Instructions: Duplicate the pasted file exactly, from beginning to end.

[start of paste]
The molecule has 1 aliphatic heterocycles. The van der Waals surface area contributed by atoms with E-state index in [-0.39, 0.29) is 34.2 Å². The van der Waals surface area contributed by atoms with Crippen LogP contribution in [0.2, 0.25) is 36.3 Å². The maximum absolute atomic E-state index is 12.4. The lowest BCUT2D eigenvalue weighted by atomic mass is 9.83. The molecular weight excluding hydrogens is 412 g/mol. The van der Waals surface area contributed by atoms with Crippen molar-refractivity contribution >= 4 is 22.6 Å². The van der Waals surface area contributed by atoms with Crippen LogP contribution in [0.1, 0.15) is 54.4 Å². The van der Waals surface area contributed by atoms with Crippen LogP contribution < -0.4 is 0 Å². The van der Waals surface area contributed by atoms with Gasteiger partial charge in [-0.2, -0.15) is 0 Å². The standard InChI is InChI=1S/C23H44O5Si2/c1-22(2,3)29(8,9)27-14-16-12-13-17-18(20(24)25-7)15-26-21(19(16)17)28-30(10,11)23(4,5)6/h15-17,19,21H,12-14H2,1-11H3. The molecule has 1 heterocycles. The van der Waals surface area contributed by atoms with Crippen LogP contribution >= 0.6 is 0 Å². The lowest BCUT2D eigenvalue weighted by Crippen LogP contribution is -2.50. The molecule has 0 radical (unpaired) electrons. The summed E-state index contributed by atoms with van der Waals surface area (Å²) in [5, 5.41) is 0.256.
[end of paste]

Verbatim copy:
The molecule has 1 aliphatic heterocycles. The van der Waals surface area contributed by atoms with E-state index in [-0.39, 0.29) is 34.2 Å². The van der Waals surface area contributed by atoms with Crippen LogP contribution in [0.2, 0.25) is 36.3 Å². The maximum absolute atomic E-state index is 12.4. The lowest BCUT2D eigenvalue weighted by atomic mass is 9.83. The molecular weight excluding hydrogens is 412 g/mol. The van der Waals surface area contributed by atoms with Crippen molar-refractivity contribution >= 4 is 22.6 Å². The van der Waals surface area contributed by atoms with Crippen LogP contribution in [0.1, 0.15) is 54.4 Å². The van der Waals surface area contributed by atoms with Crippen LogP contribution < -0.4 is 0 Å². The van der Waals surface area contributed by atoms with Gasteiger partial charge in [-0.2, -0.15) is 0 Å². The standard InChI is InChI=1S/C23H44O5Si2/c1-22(2,3)29(8,9)27-14-16-12-13-17-18(20(24)25-7)15-26-21(19(16)17)28-30(10,11)23(4,5)6/h15-17,19,21H,12-14H2,1-11H3. The molecule has 1 heterocycles. The van der Waals surface area contributed by atoms with Crippen LogP contribution >= 0.6 is 0 Å². The lowest BCUT2D eigenvalue weighted by Crippen LogP contribution is -2.50. The molecule has 0 radical (unpaired) electrons. The summed E-state index contributed by atoms with van der Waals surface area (Å²) in [5, 5.41) is 0.256.